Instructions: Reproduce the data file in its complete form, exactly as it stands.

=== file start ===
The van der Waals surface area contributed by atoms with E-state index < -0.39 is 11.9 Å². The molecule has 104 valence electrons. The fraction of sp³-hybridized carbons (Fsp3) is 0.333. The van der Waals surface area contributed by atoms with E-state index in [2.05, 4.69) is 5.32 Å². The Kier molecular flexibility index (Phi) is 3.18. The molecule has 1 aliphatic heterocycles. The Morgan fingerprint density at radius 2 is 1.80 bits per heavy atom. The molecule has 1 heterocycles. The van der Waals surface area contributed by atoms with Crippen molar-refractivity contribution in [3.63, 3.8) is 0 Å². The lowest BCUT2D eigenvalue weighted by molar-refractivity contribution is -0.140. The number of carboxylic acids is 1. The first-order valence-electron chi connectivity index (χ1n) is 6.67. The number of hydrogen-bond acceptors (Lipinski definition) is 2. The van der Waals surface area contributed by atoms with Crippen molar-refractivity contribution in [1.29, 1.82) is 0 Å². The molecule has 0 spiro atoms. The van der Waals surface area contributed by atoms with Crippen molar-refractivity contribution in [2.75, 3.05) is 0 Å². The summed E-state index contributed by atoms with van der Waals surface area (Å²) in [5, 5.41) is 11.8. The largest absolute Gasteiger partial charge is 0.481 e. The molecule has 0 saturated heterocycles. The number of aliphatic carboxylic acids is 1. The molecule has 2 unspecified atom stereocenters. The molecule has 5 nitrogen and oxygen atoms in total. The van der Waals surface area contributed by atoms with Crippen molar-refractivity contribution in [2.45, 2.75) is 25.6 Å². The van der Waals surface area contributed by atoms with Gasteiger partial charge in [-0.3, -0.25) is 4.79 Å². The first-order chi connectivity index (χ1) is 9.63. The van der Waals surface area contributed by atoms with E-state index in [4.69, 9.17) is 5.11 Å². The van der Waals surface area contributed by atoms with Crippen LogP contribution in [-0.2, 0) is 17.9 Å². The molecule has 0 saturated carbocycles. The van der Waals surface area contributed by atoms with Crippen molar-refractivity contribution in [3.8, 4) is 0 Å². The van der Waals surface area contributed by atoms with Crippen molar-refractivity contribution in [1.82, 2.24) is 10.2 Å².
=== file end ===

The van der Waals surface area contributed by atoms with E-state index < -0.39 is 11.9 Å². The molecule has 104 valence electrons. The fraction of sp³-hybridized carbons (Fsp3) is 0.333. The van der Waals surface area contributed by atoms with E-state index in [2.05, 4.69) is 5.32 Å². The Kier molecular flexibility index (Phi) is 3.18. The molecule has 1 aliphatic heterocycles. The Morgan fingerprint density at radius 2 is 1.80 bits per heavy atom. The molecule has 1 heterocycles. The van der Waals surface area contributed by atoms with Crippen molar-refractivity contribution in [3.63, 3.8) is 0 Å². The lowest BCUT2D eigenvalue weighted by molar-refractivity contribution is -0.140. The number of carboxylic acids is 1. The first-order valence-electron chi connectivity index (χ1n) is 6.67. The number of hydrogen-bond acceptors (Lipinski definition) is 2. The van der Waals surface area contributed by atoms with Crippen molar-refractivity contribution in [1.29, 1.82) is 0 Å². The molecule has 0 spiro atoms. The van der Waals surface area contributed by atoms with Crippen molar-refractivity contribution in [2.75, 3.05) is 0 Å². The summed E-state index contributed by atoms with van der Waals surface area (Å²) in [5, 5.41) is 11.8. The largest absolute Gasteiger partial charge is 0.481 e. The molecule has 0 saturated heterocycles. The number of aliphatic carboxylic acids is 1. The molecule has 2 unspecified atom stereocenters. The molecule has 5 nitrogen and oxygen atoms in total. The van der Waals surface area contributed by atoms with Crippen molar-refractivity contribution in [2.45, 2.75) is 25.6 Å². The van der Waals surface area contributed by atoms with Gasteiger partial charge in [-0.3, -0.25) is 4.79 Å². The first-order chi connectivity index (χ1) is 9.63. The van der Waals surface area contributed by atoms with E-state index in [4.69, 9.17) is 5.11 Å². The van der Waals surface area contributed by atoms with Crippen LogP contribution in [-0.2, 0) is 17.9 Å². The molecule has 0 saturated carbocycles. The van der Waals surface area contributed by atoms with Crippen molar-refractivity contribution in [3.8, 4) is 0 Å². The van der Waals surface area contributed by atoms with Crippen molar-refractivity contribution in [1.82, 2.24) is 10.2 Å².